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You Don't Always Get What You Pay For

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  • Wendelin Schnedler

    ()
    (University of Heidelberg, Department of Economics)

Abstract

Consider a principal-agent relationship in which more effort by the agent raises the likelihood of success. Does rewarding success, i.e., paying a bonus, increase effort in this case? I find that bonuses have not only an incentive but also an income effect. Overall, bonuses paid for success may well reduce effort and hence the probability of success. I also identify conditions under which the income effect dominates the incentive effect, and single out the hazard-rate of effort as a crucial determinant of this trade-off.

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File URL: http://www.uni-heidelberg.de/md/awi/forschung/dp452.pdf
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Bibliographic Info

Paper provided by University of Heidelberg, Department of Economics in its series Working Papers with number 0452.

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Length: 7 pages
Date of creation: Sep 2007
Date of revision: Sep 2007
Handle: RePEc:awi:wpaper:0452

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Keywords: bonus; premium; incentives; income effect; moral hazard;

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References

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  1. Ernst Fehr & Bettina Rockenbach, 2003. "Detrimental effects of sanctions on human altruism," Microeconomics 0305007, EconWPA.
  2. Richard Blundell & Thomas MaCurdy, 1998. "Labour supply: a review of alternative approaches," IFS Working Papers W98/18, Institute for Fiscal Studies.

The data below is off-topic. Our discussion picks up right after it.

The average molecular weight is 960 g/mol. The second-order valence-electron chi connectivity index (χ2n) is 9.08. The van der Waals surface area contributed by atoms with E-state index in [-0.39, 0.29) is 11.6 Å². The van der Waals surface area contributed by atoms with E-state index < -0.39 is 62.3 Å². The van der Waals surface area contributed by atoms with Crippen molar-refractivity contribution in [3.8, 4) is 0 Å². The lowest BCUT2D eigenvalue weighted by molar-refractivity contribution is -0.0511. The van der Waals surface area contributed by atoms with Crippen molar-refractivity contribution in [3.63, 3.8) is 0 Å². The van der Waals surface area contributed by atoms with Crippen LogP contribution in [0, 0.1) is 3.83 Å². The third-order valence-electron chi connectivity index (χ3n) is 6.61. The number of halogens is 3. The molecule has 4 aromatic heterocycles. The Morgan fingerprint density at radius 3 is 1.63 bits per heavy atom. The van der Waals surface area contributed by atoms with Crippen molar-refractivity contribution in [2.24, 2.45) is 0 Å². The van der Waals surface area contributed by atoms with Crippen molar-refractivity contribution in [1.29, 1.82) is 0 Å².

3. Bewley, Truman F, 1995. "A Depressed Labor Market as Explained by Participants," American Economic Review, American Economic Association, vol. 85(2), pages 250-54, May.
  4. Grossman, Sanford J & Hart, Oliver D, 1983. "An Analysis of the Principal-Agent Problem," Econometrica, Econometric Society, vol. 51(1), pages 7-45, January.
  5. Michael Kosfeld & Armin Falk, 2006. "The Hidden Costs of Control," American Economic Review, American Economic Association, vol. 96(5), pages 1611-1630, December.
  6. Bengt Holmstrom, 1979. "Moral Hazard and Observability," Bell Journal of Economics, The RAND Corporation, vol. 10(1), pages 74-91, Spring.
  7. Steven Shavell, 1979. "Risk Sharing and Incentives in the Principal and Agent Relationship," Bell Journal of Economics, The RAND Corporation, vol. 10(1), pages 55-73, Spring.
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Cited by:
  1. Schnedler, Wendelin & Vanberg, Christoph, 2014. "Playing 'Hard to Get': An Economic Rationale for Crowding Out of Intrinsically Motivated Behavior," IZA Discussion Papers 8108, Institute for the Study of Labor (IZA).

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